Looking at a sleeping old man, v. peaceful. I wonder how you sleep when you're not drugged.
Could be a mere observation, could be a hint. He enters the phrase 'sleeping old man' into Google, ends up with lots and lots of rubbish. Checks incoming mail properties: transferred to his account after being bumped off servers in Pakistan, Ukraine and Peru, and some before that, virtually untraceable. Stares out of the window for an hour.
When he finally types his answer, it's short and impersonal, but oh so him: Sleep is dull.
He waits for an hour or so, hoping to get another email, but then just shrugs and goes to bed.
He sleeps very well indeed.
Sleep is never dull. When asleep, people are at their most vulnerable. I would've thought you found it a useful tool in your work.
It's been four days since the first message when this comes, at 11:27 AM, the server sequence completely different than before. This time, he checks it on his phone, frowning slightly. He all but lost hope for a second contact coming before the year was over.
You are wrong, he types, and then: I don't particularly care about such things, and drops the phone in his pocket.
"Who was that from? Mycroft again?" John's been trying on suits for an hour now, and the experience has proven to be the most difficult one he'd had to date. He'd much rather be texted by his insufferable brother and forced to trace a gang of shark fin smugglers, or chase Jim Moriarty till the ends of the Earth, than sit in a dressing room and provide opinion (which he doesn't, by the way, not really) on his colleague's wedding outfit.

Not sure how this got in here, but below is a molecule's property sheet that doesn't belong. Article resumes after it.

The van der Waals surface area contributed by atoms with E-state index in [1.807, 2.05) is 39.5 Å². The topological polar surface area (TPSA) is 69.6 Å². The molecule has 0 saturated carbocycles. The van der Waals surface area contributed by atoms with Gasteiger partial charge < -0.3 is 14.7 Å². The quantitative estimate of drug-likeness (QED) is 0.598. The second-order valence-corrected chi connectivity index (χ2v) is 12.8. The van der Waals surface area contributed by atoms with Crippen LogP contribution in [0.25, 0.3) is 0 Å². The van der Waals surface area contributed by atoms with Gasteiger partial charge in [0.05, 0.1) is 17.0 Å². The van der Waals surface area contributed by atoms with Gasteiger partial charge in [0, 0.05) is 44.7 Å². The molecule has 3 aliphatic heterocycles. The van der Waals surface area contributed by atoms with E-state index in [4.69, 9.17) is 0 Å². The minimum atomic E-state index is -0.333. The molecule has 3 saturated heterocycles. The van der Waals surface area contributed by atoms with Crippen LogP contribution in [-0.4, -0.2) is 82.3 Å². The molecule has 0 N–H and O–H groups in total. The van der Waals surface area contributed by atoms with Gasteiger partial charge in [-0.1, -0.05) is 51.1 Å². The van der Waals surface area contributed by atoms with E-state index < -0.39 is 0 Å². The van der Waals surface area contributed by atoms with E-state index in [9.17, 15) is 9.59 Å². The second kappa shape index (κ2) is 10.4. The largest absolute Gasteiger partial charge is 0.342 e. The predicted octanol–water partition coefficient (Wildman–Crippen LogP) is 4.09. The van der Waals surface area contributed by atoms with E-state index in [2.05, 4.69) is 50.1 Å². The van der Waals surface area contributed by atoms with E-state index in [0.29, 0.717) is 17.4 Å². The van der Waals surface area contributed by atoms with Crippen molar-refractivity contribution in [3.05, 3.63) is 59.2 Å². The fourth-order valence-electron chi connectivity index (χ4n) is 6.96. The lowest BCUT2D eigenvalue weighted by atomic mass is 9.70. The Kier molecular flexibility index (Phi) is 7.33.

"Just spam," he answers, and the phone vibrates against his right thigh.
You seem bored.
And he is, unfortunately, so he decides to play along. Who knows when she'll write to him next? Just choosing a wedding suit. Disaster approaching.
Two minutes, seven seconds later: John looks best in navy blue. Your world has been saved.
John emerges from behind the curtain, a hideous pale green jacket making him look like a three-day victim of drowning. "What'd you think?"
"I think you might want to try that one next," he nods in the direction of a rack upon which a stylish navy blue suit hangs, waiting patiently to be chosen from among the reds, blacks and purples. John frowns, but picks up the garment and disappears back into the changing room. He lets out a sigh and rubs the heels of his hands against his eyes.
If you're wrong about it, I'll make you pay. He's entered her domain now, which is probably a mistake, but the need of a thrill is winning him over, making him restless, reckless, everything he shouldn't be with her.
Surely enough, she answers right away. Promises, promises. You wouldn't know where to start. Besides, I'm right.
She is: John comes out again, beaming, and finally resembling a human being. "Not bad," he tells him curtly, and moves his thumb across the keyboard. Yes, you are. I take it back.
Naughty boy, she writes some time later, just as he parts with John in front of a restaurant in which Mary awaits her fiancé, leaving me all alone in this nasty place after making such sweet suggestions. Shame on you, Mr. Holmes.
He stares at the ceiling, pondering. Can he? Should he? Oh, to hell with that! Is that an invitation?
His phone remains silent for the rest of the day, the week, the month.
Three weeks until John's wedding.
There hasn't been a decent case around for ages.
Whenever he picks up his violin, he thinks about her and plays that same piece he'd composed last year over and over again, before tossing the instrument back into its case.
The lab makes him crazy. Lestrade makes him crazy. Mycroft, John, Mary, Molly, Mrs. Hudson—everybody makes him nothing but angry and irritated.
He needs problems, challenges, work: anything to occupy his mind, to make the cogs turn again.
Sometimes he almost loses it, and thinks about writing to her. Almost being the operative word.
When he finally hears from her, it's the middle of the night, and he's having some highly inappropriate dream he can't remember after the vibration of his phone wakes him up. What are you thinking about?